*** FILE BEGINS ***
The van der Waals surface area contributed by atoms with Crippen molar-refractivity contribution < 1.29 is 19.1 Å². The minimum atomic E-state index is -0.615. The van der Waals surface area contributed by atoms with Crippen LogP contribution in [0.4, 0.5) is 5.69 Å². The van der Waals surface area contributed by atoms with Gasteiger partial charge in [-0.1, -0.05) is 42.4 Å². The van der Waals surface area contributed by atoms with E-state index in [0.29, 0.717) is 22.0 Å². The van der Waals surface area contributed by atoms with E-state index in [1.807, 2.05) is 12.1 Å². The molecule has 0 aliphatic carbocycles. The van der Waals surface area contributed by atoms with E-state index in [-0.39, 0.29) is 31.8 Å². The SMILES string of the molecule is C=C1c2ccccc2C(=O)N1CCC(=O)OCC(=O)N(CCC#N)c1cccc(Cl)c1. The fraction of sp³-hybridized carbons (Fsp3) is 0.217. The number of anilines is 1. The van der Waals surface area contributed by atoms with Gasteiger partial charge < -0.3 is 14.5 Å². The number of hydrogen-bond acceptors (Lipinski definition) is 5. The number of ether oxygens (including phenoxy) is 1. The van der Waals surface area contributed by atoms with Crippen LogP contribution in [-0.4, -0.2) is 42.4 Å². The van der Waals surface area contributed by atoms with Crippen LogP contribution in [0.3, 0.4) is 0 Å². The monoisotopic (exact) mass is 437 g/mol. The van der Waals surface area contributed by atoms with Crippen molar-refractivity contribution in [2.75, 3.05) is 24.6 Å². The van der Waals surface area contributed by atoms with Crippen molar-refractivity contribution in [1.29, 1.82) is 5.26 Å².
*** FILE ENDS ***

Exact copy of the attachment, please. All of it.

The van der Waals surface area contributed by atoms with Crippen molar-refractivity contribution < 1.29 is 19.1 Å². The minimum atomic E-state index is -0.615. The van der Waals surface area contributed by atoms with Crippen LogP contribution in [0.4, 0.5) is 5.69 Å². The van der Waals surface area contributed by atoms with Gasteiger partial charge in [-0.1, -0.05) is 42.4 Å². The van der Waals surface area contributed by atoms with E-state index in [0.29, 0.717) is 22.0 Å². The van der Waals surface area contributed by atoms with E-state index in [1.807, 2.05) is 12.1 Å². The molecule has 0 aliphatic carbocycles. The van der Waals surface area contributed by atoms with E-state index in [-0.39, 0.29) is 31.8 Å². The SMILES string of the molecule is C=C1c2ccccc2C(=O)N1CCC(=O)OCC(=O)N(CCC#N)c1cccc(Cl)c1. The fraction of sp³-hybridized carbons (Fsp3) is 0.217. The number of anilines is 1. The van der Waals surface area contributed by atoms with Gasteiger partial charge < -0.3 is 14.5 Å². The number of hydrogen-bond acceptors (Lipinski definition) is 5. The number of ether oxygens (including phenoxy) is 1. The van der Waals surface area contributed by atoms with Crippen LogP contribution in [-0.4, -0.2) is 42.4 Å². The van der Waals surface area contributed by atoms with Crippen LogP contribution in [0.3, 0.4) is 0 Å². The monoisotopic (exact) mass is 437 g/mol. The van der Waals surface area contributed by atoms with Crippen molar-refractivity contribution in [2.75, 3.05) is 24.6 Å². The van der Waals surface area contributed by atoms with Crippen molar-refractivity contribution in [1.29, 1.82) is 5.26 Å².